The review found that most sponsors had amended their internal policies to reflect that climate-related matters are under increased scrutiny. The FCA also observed that most sponsors used internal expertise when assessing their procedures in this area. The FCA does not expect sponsors to be experts in TCFD-aligned or climate-related reporting but does expect sponsors to have sufficient skills, knowledge and expertise to be able to interpret and apply relevant elements of the FCA Handbook in the specific context of a listed issuer’s business and operations. The FCA also reminds sponsors of the need to ensure that staff involved in sponsor services are provided with appropriate training, including with regard to climate and sustainability reporting developments.

 

Mark Bardell
Mark Bardell
+44 20 7466 2575

Gavin Davies
Gavin Davies
+44 20 7466 2170

Sarah Hawes
Sarah Hawes
+44 20 7466 2953

Extension of payment practices reporting regulations and report on general review into payments and cash flow

The Department for Business and Trade (DBT) has published its response on proposals to extend and strengthen the Reporting on Payment Practices and Performance Regulations 2017 and the Limited Liability Partnerships (Reporting on Payment Practices and Performance) Regulations 2017.

These two sets of Regulations require large UK companies and LLPs to produce a report on their invoice payment practices every six months and submit the report to a government-hosted website for publication.

The response, which follows a consultation in January 2023, confirms that the Regulations will be extended beyond the current expiry date of 6 April 2024 for up to seven years, with a review to take place after five years. The information required to be reported under the Regulations will also be expanded to include the following additional information:

  • New reporting metric – Qualifying businesses will be required to report the total value of payments due in the reporting period that have not been paid within agreed terms, in addition to the existing volume reporting requirement;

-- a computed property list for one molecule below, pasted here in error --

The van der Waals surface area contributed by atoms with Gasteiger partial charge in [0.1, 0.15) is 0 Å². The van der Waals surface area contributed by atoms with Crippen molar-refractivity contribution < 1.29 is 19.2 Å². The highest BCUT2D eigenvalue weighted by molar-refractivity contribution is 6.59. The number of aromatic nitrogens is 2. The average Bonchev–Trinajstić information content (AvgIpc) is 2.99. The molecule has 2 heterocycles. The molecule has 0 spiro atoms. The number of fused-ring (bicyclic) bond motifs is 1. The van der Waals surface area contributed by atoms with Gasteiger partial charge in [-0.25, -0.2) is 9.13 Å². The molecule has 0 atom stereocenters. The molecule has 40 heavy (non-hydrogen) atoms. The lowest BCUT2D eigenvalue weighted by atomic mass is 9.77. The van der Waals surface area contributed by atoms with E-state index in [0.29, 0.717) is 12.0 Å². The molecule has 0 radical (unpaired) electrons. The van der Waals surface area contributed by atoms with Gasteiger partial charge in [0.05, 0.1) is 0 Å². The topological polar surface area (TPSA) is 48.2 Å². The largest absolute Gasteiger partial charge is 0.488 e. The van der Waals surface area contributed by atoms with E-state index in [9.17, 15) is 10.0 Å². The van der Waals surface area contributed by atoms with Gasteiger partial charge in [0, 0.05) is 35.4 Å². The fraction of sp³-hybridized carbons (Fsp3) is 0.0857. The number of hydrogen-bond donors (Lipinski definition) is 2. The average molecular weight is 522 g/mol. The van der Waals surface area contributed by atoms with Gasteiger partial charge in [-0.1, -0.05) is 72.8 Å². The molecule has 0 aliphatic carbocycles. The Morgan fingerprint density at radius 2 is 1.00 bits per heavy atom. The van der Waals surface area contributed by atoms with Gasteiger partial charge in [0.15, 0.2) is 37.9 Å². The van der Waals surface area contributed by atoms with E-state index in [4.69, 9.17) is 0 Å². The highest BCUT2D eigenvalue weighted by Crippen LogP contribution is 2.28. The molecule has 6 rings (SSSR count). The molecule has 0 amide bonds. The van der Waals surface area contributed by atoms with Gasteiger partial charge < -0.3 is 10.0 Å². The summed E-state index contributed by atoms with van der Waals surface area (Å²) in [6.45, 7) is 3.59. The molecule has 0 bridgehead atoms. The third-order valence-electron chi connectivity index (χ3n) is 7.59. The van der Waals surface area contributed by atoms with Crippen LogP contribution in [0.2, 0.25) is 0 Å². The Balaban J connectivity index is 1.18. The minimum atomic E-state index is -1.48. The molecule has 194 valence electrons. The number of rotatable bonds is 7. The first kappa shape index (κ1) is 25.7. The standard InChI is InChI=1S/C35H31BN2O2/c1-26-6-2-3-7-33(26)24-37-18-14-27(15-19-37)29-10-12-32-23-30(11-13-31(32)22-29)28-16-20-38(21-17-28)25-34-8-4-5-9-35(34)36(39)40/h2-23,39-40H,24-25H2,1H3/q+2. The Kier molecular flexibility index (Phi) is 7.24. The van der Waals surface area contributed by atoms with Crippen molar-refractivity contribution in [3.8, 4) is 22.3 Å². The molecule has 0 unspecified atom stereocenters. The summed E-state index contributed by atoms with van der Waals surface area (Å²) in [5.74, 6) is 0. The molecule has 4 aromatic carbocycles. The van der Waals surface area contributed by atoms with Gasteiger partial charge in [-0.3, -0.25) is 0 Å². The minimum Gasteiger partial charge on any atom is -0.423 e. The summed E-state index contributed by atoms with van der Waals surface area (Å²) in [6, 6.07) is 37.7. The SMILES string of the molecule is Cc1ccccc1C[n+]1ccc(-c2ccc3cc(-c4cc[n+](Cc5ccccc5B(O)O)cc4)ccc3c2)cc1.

• Disputed invoices – An effective method of reporting the proportion of disputed invoices will be introduced (while still including them as late payments in overall payment data);
  • Supply chain finance – The dates to be used for reporting when supply chain finance is used will be made clearer;
  • Retention payments – Construction companies will have to include information on standard retention payment terms and performance; and
  • Sector information – Businesses will be required to include sector identification in their payment reports.

The question of whether businesses should include their payment practices report, or a summary thereof, in their annual report will be considered further following the conclusion of the Non-Financial Reporting review launched in May 2023 (see our blog post here).

The response does not set out a timeline for the amendments to be made but the extension will need to be in place before 6 April 2024.

The DBT has also published a report on its general review into payments and cash flow, which sets out various actions that the government will take to improve payment practices in the UK. As well as the extension and expansion of the Reporting on Payment Practices Regulations, those actions include: